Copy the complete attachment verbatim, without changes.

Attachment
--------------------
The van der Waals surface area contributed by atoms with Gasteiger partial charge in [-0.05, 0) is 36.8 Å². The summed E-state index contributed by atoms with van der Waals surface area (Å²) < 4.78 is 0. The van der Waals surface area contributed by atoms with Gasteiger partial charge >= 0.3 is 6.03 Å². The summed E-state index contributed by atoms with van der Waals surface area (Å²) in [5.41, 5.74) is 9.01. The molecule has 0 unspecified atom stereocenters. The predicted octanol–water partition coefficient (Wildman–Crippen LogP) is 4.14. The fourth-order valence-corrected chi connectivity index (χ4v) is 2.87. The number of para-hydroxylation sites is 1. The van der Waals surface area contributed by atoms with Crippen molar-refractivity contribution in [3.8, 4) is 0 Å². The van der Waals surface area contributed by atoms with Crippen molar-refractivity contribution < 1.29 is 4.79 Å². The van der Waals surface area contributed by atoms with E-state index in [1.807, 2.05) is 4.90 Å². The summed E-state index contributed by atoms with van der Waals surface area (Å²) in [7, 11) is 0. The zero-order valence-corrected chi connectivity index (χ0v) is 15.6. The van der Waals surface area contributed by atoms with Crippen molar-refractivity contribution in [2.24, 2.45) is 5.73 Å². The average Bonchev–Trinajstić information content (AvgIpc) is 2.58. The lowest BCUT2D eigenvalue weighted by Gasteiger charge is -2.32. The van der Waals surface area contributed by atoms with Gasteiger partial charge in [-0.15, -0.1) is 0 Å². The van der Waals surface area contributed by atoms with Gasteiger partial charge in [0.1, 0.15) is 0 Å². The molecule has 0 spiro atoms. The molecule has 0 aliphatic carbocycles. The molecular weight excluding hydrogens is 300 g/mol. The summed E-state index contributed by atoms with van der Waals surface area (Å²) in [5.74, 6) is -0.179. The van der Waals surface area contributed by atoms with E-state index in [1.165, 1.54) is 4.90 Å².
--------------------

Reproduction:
The van der Waals surface area contributed by atoms with Gasteiger partial charge in [-0.05, 0) is 36.8 Å². The summed E-state index contributed by atoms with van der Waals surface area (Å²) < 4.78 is 0. The van der Waals surface area contributed by atoms with Gasteiger partial charge >= 0.3 is 6.03 Å². The summed E-state index contributed by atoms with van der Waals surface area (Å²) in [5.41, 5.74) is 9.01. The molecule has 0 unspecified atom stereocenters. The predicted octanol–water partition coefficient (Wildman–Crippen LogP) is 4.14. The fourth-order valence-corrected chi connectivity index (χ4v) is 2.87. The number of para-hydroxylation sites is 1. The van der Waals surface area contributed by atoms with Crippen molar-refractivity contribution in [3.8, 4) is 0 Å². The van der Waals surface area contributed by atoms with Crippen molar-refractivity contribution < 1.29 is 4.79 Å². The van der Waals surface area contributed by atoms with E-state index in [1.807, 2.05) is 4.90 Å². The summed E-state index contributed by atoms with van der Waals surface area (Å²) in [7, 11) is 0. The zero-order valence-corrected chi connectivity index (χ0v) is 15.6. The van der Waals surface area contributed by atoms with Crippen molar-refractivity contribution in [2.24, 2.45) is 5.73 Å². The average Bonchev–Trinajstić information content (AvgIpc) is 2.58. The lowest BCUT2D eigenvalue weighted by Gasteiger charge is -2.32. The van der Waals surface area contributed by atoms with Gasteiger partial charge in [-0.15, -0.1) is 0 Å². The van der Waals surface area contributed by atoms with Gasteiger partial charge in [0.1, 0.15) is 0 Å². The molecule has 0 spiro atoms. The molecule has 0 aliphatic carbocycles. The molecular weight excluding hydrogens is 300 g/mol. The summed E-state index contributed by atoms with van der Waals surface area (Å²) in [5.74, 6) is -0.179. The van der Waals surface area contributed by atoms with E-state index in [1.165, 1.54) is 4.90 Å².